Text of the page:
WYOMING – Hardly anyone answers their phone anymore. Smartphones with caller ID have made Americans gun-shy about saying hi when it’s a number they don’t recognize.
Why? Too many robocalls, too many scammers.
It’s made us afraid to pickup a call from a number not in our contact list (Who would just call out of the blue?) the same way the mobile phone has made most of us reluctant to answer the doorbell (Who would just drop in unannounced?). We don’t even leave voicemails anymore, preferring the visual assurance from a text that a random contact has nothing to do with aluminum siding or jury duty.
It might be a First World problem, but politicians are at least aware of it and trying to do something about it.
The US Senate today passed bipartisan legislation (S.151) by a 97-1 vote to address the increasing number of robocall scams. The Telephone Robocall Abuse Criminal Enforcement and Deterrence (TRACED) Act, which US Senators Mike Enzi and John Barrasso, both R-Wyo., cosponsored, gives regulators more time to find scammers, increases civil forfeiture penalties, promotes call authentication and blocking adoption, and establishes a working group to better prosecute and deter illegal robocalls.
“I have heard from folks all over Wyoming about the countless scam phone calls they receive—and I’ve received several myself,” Enzi said. “These calls are a nuisance and many people have even become reluctant to answer their phones. I am glad the Senate took an important step to help consumers and hold these scammers accountable.”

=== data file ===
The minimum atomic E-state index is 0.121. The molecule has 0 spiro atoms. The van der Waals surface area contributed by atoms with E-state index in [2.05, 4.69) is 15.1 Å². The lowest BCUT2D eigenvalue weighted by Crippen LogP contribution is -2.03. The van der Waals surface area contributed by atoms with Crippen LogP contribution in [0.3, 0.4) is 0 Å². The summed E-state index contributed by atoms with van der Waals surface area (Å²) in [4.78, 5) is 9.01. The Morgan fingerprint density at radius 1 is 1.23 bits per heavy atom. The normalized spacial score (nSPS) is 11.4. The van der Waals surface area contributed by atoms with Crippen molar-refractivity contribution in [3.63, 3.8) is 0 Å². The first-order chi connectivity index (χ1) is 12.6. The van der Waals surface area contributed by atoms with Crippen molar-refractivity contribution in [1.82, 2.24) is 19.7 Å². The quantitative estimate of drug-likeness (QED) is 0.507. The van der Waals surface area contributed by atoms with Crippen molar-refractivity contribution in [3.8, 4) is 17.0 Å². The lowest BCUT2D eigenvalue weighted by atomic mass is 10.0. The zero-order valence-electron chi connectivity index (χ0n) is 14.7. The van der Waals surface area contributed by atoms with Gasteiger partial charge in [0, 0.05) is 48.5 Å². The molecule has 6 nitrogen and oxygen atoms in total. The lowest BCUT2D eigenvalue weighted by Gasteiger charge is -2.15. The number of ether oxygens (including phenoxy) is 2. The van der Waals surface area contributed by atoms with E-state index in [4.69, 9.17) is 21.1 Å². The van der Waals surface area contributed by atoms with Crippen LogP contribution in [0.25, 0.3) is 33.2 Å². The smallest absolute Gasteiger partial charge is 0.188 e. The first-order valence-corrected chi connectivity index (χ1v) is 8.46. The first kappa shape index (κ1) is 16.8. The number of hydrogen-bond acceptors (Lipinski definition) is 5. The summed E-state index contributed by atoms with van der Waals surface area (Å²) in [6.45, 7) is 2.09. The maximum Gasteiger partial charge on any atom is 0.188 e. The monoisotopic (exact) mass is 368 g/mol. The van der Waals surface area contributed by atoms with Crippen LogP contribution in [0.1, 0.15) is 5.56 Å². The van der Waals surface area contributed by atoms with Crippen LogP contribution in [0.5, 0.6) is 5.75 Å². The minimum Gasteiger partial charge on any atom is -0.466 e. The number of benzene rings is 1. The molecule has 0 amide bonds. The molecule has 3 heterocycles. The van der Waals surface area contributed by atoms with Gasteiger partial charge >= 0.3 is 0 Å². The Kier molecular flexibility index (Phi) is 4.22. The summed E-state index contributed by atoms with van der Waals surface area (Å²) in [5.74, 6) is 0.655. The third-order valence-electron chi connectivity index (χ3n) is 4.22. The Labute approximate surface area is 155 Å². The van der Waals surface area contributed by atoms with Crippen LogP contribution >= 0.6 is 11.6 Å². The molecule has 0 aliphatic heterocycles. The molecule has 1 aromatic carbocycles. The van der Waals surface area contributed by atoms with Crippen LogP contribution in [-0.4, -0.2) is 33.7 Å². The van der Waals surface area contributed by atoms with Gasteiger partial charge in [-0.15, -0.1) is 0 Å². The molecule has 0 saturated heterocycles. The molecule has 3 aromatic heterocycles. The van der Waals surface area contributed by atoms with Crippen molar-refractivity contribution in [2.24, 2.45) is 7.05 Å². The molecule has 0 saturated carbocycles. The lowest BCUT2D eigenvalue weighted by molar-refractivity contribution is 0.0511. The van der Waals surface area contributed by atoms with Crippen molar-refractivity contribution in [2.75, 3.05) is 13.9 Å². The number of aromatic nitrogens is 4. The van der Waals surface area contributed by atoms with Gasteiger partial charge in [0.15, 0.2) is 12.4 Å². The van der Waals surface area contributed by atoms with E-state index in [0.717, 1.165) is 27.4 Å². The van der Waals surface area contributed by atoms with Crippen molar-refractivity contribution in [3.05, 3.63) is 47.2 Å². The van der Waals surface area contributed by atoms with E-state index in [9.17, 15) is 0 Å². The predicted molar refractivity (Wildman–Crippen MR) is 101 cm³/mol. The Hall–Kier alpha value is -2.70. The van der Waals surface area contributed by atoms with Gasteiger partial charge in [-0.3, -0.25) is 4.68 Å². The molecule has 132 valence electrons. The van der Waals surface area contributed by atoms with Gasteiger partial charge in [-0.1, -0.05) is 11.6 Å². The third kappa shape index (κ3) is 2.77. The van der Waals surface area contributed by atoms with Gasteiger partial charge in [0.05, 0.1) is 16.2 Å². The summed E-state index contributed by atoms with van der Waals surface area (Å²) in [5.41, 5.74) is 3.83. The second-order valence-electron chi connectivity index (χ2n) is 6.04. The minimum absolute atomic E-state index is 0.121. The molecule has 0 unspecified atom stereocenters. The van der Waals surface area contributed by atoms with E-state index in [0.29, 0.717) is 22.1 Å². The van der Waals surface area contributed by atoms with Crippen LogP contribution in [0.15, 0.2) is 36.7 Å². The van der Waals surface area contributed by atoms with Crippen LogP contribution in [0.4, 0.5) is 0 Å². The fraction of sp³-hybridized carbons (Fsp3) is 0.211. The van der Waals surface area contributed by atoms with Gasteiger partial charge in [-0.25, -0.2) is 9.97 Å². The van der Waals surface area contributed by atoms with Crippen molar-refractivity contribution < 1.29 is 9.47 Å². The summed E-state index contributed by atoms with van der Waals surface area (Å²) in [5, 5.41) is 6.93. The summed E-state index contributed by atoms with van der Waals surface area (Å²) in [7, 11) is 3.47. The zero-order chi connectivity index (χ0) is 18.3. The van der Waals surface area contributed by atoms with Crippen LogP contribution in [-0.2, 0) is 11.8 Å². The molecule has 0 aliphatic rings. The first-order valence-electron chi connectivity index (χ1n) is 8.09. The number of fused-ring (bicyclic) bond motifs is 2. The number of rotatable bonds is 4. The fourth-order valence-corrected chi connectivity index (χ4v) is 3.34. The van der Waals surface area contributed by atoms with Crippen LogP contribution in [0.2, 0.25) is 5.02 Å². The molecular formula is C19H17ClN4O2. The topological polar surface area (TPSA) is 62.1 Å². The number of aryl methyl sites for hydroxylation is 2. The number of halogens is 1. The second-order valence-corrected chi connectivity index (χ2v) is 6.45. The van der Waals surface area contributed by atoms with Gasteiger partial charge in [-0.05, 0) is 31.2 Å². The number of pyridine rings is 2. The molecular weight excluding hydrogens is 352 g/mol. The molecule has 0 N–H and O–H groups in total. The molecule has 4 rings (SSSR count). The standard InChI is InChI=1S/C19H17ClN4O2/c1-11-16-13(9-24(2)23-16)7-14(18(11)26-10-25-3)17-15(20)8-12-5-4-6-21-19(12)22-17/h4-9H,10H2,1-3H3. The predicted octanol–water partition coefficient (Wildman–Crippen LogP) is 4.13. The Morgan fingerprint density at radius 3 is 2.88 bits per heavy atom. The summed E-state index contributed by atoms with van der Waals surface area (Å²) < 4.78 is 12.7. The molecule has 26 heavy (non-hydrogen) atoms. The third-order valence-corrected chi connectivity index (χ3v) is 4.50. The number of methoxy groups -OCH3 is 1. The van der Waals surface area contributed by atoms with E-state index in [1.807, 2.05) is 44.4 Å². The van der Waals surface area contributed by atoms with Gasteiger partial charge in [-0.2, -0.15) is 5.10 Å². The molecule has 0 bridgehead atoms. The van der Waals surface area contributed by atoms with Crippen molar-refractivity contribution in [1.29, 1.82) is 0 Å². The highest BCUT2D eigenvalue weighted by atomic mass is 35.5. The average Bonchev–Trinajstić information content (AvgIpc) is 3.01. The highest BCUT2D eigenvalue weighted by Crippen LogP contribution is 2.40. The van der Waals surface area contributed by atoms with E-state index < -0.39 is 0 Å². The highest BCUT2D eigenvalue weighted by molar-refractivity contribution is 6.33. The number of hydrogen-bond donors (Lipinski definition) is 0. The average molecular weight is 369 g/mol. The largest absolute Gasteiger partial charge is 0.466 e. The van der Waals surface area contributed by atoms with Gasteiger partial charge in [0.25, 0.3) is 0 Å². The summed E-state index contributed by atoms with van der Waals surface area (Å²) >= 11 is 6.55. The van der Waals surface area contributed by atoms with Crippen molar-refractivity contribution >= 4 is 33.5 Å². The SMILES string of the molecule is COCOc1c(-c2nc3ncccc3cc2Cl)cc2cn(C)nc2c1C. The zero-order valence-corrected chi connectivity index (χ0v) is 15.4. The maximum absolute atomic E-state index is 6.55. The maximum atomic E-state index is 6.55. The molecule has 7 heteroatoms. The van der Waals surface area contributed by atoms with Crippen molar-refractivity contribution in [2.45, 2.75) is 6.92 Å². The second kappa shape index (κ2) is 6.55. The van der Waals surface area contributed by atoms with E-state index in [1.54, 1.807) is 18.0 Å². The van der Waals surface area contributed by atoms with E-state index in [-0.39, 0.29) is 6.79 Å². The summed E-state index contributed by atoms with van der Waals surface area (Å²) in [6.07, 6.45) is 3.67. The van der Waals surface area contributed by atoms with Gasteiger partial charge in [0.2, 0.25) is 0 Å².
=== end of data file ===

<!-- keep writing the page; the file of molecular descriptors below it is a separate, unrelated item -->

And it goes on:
Barrasso, too, agreed robocalls area pain in the posterior for everyone.
“One of the biggest complaints I hear from people in Wyoming is that they’re being hassled by unwanted robocalls, which are often scams,” Barrasso said. “The TRACED Act will help stop these unwanted calls and crack down on the scammers and companies that are behind them.”
Summary of the TRACED Act:
- Broadens the authority of the Federal Communications Commission (FCC) to levy civil penalties of up to $10,000 per call on people who intentionally flout telemarketing restrictions.
- Extends the window for the FCC to catch and take civil enforcement action against intentional violations to three years after a robocall is placed. Under current law, the FCC has only one year to do so, and the FCC has told the committee that “even a one-year longer statute of limitations for enforcement” would improve enforcement against willful violators.
- Brings together the Department of Justice, FCC, Federal Trade Commission (FTC), Department of Commerce, Department of State, Department of Homeland Security, the Consumer Financial Protection Bureau and other relevant federal agencies, as well as state attorneys general and other non-federal entities to identify and report to Congress on improving deterrence and criminal prosecution at the federal and state level of robocall scams.
- Requires voice service providers to adopt call authentication technologies, enabling a telephone carrier to verify that incoming calls are legitimate before they reach consumers’ phones.
- Directs the FCC to initiate a rulemaking to help protect subscribers from receiving unwanted calls or texts from callers.
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